What to Know
- The couple was having health issues they blamed on toxic mold exposure.
- The D’Andrea’s house was condemned by the town in March due to chronic dampness.
- The D’Andrea’s waived a home inspection when they bought their house because it was a brand new property.
Christie and Mike D’Andrea are rebuilding their lives after they lost their home.
“It's like having a house fire, you lose everything, its tragic,” said homeowner Christie D’Andrea.“You say your house is full of mold and you’ve lost everything people kind of look at you and go, what?”
U.S. & World
The couple closed on a newly constructed $481,000 home on Birch Street in Pembroke in Dec. 2014.
They moved in on New Year’s Day and Mike proposed in the front yard. But their new beginning took a disastrous turn weeks later when they discovered mold in the attic and water in the basement.
“I just wish we had never bought it, it turned into such a nightmare,” said D’Andrea.“I wish we had never found the listing. I wish we never embarked on this.”
The D’Andrea’s moved out of the house earlier this year.
They were having health issues they blamed on toxic mold exposure. Mike said he had lost sixty pounds and Christie complained of numbness in her hands and arms. They say their doctor advised them to move out and take nothing with them.
“It’s like a mausoleum, our clothes are still hanging in the closet,” said Christie. “Our memorabilia is still under the beds, wedding pictures are still on the walls.”
The D’Andrea’s say they discovered that the Pembroke Conservation Committee had issued an Order of Conditions on the property when the town sold the land. The house, which sits next to wetlands, was to be built above the seasonal high water table. But they say it wasn’t.
“Water flows into the basement every time we have melting snow or a couple of days after it rains,” said Christie. “Water seeps up from the water table because there is nowhere for it to go. The house sits in it.”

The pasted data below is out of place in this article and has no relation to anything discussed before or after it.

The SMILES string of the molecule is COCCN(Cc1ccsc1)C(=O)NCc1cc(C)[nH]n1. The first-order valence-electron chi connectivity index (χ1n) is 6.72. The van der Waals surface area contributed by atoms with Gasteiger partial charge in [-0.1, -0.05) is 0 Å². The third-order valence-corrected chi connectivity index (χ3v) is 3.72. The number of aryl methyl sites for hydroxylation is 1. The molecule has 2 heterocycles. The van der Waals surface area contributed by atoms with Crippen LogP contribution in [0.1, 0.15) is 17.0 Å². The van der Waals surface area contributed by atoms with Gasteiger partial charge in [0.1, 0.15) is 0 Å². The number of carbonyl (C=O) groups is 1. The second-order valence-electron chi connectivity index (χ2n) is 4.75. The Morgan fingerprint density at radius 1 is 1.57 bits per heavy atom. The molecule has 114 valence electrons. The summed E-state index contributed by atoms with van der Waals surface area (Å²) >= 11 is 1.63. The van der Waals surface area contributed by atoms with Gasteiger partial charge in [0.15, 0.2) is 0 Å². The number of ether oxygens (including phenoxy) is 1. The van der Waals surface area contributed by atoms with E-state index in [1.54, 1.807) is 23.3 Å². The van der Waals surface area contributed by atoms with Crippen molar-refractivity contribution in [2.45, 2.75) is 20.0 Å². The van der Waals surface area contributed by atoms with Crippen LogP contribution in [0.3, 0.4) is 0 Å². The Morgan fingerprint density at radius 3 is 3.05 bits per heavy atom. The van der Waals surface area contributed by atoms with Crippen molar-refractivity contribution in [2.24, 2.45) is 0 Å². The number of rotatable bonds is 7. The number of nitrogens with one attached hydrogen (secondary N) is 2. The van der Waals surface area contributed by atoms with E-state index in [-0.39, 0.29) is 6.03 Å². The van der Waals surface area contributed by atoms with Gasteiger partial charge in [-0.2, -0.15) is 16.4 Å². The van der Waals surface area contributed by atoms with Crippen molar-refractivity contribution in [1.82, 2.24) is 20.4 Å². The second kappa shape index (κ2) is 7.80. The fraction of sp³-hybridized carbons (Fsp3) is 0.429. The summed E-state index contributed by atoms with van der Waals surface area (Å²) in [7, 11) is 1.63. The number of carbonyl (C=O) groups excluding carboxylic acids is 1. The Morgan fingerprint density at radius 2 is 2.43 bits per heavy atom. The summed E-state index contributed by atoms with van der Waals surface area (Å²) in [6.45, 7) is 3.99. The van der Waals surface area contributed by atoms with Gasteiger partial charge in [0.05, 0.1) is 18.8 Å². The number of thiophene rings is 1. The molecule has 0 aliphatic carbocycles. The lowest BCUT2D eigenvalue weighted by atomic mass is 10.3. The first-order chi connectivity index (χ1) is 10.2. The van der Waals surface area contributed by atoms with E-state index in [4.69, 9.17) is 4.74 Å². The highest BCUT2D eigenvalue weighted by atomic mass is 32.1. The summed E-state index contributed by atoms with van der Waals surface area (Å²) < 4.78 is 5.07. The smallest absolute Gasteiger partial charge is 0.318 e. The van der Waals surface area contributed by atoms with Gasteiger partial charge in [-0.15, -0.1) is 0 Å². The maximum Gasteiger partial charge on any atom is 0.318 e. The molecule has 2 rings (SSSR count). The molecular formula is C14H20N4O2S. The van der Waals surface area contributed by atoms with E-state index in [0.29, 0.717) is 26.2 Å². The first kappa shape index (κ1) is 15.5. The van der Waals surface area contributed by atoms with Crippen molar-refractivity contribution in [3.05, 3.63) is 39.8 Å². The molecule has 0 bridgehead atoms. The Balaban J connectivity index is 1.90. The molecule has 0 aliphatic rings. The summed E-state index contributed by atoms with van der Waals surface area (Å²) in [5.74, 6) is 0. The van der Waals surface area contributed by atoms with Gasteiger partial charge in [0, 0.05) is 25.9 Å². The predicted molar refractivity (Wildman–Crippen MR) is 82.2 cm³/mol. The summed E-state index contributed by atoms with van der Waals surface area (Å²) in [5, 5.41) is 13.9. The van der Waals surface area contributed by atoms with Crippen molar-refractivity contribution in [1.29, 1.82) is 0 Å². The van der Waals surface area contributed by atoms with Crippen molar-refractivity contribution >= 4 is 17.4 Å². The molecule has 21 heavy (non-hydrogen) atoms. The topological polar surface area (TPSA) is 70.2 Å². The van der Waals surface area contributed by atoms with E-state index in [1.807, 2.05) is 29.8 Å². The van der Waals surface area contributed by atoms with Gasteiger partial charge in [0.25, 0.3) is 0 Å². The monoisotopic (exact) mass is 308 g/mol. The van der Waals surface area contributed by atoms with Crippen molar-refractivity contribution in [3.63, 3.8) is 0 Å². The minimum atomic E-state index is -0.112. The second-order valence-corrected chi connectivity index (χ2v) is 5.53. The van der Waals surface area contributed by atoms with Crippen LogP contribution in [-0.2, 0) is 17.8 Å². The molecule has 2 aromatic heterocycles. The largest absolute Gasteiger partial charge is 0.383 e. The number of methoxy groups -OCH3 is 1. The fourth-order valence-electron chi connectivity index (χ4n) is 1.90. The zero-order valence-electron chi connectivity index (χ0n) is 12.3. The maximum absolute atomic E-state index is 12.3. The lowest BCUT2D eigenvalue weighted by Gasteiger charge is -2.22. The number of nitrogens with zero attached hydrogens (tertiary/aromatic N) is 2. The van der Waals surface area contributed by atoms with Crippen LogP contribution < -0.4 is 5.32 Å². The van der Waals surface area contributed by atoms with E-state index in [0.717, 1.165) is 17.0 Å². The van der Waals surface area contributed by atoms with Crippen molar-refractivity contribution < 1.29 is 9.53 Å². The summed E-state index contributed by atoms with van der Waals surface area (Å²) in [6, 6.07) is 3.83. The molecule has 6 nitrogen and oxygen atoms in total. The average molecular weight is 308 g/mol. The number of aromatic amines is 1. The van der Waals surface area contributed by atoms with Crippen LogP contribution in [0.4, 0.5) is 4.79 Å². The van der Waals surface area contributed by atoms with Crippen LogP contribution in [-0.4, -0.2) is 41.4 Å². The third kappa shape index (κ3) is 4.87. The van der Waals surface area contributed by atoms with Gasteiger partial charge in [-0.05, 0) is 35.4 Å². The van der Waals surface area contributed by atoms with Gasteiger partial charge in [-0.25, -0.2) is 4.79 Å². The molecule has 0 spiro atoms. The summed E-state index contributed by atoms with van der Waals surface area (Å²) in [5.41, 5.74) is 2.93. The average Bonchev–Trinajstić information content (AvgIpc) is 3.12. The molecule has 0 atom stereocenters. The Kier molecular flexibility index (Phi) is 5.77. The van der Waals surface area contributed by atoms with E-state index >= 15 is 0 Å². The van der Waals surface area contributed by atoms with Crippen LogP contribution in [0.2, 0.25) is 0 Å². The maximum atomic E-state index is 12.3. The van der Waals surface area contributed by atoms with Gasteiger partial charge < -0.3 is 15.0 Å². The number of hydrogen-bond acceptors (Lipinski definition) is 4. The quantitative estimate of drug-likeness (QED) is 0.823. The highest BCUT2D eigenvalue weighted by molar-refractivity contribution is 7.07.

“It creates a chronic state of humidity,” said Mike.
Town Administrator Ed Thorne blames the builder, Tracy White of Hemlock Homes LLC.
“The whole thing boiled down to the fact that the developer didn’t follow the plan that was part of the sale of the property,” said Thorne. “I don’t believe that the building department knew that the foundation was lower than what was originally designed by our septic engineer.”
When asked if the town missed anything, Thorne said, "no."
The D’Andrea’s house was condemned by the town in March due to chronic dampness. They worried about Mike’s mother, who lived next door, in a house that was built by at the same time by the same developer.
“About a week after I had moved in there was a big rainstorm,” said Eileen Goguen. “I just had a gut feeling and went downstairs to take a look and there was a lot of water coming in the basement from the front of the house. There was black mold all over upholstered furniture, on the cardboard boxes, on the stairwell leading down to the basement.”
Goguen also moved out and says she has lingering health issues.
In 2015, the builder’s insurance company denied a claim for mold and the three filed a lawsuit, claiming a construction defect.
Tracy White’s attorney declined to issue a comment for this story given the ongoing litigation, but in a response to the lawsuit, denied allegations of any wrongdoing.
“It’s like I’m living a nightmare and I’m drowning and I can’t get out,” said Goguen. “I can’t go anywhere, I’m stuck with this sick house."
The D’Andrea’s home is listed for sale “as is” for investors and contractors, but they have contemplated foreclosure.
“We can’t live there and we can’t afford to maintain the home,” said Mike. "Our legal bills, our medical bills, life in general and maintaining the home that we can’t live in and isn’t of value. It’s just crazy.”
All of them are trying to stay financially afloat while the case moves through the court system.
“You wake up and you have hope,” says Christie. “You wake up and you push forward and you keep fighting.”
“I’m not going to let him get away with this,” says Goguen. “At least I’ll have my day in court. Win, lose or draw, I want that. I want him to be held accountable for what he’s done to me and Christie and my son.”
The D’Andrea’s waived a home inspection when they bought their house because it was a brand new property. That’s something that experts warn against. Buying a home is a big investment and you want to know as much as you can about a house before you buy it.